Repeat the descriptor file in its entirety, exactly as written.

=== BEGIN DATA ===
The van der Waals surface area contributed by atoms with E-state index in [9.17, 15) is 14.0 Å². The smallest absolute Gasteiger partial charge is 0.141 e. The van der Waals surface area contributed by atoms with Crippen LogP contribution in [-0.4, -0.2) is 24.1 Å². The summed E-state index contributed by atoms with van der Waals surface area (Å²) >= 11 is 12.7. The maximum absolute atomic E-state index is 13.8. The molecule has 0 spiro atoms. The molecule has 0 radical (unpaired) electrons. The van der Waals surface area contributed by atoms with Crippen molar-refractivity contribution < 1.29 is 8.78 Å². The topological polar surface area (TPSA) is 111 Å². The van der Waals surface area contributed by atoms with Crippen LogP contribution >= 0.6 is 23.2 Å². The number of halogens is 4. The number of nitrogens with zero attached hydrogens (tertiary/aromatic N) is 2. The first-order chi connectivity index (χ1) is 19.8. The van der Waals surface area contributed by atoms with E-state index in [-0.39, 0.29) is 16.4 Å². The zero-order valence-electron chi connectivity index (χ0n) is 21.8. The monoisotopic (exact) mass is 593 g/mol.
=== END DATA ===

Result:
The van der Waals surface area contributed by atoms with E-state index in [9.17, 15) is 14.0 Å². The smallest absolute Gasteiger partial charge is 0.141 e. The van der Waals surface area contributed by atoms with Crippen LogP contribution in [-0.4, -0.2) is 24.1 Å². The summed E-state index contributed by atoms with van der Waals surface area (Å²) >= 11 is 12.7. The maximum absolute atomic E-state index is 13.8. The molecule has 0 spiro atoms. The molecule has 0 radical (unpaired) electrons. The van der Waals surface area contributed by atoms with Crippen molar-refractivity contribution < 1.29 is 8.78 Å². The topological polar surface area (TPSA) is 111 Å². The van der Waals surface area contributed by atoms with Crippen LogP contribution >= 0.6 is 23.2 Å². The number of halogens is 4. The number of nitrogens with zero attached hydrogens (tertiary/aromatic N) is 2. The first-order chi connectivity index (χ1) is 19.8. The van der Waals surface area contributed by atoms with E-state index in [-0.39, 0.29) is 16.4 Å². The zero-order valence-electron chi connectivity index (χ0n) is 21.8. The monoisotopic (exact) mass is 593 g/mol.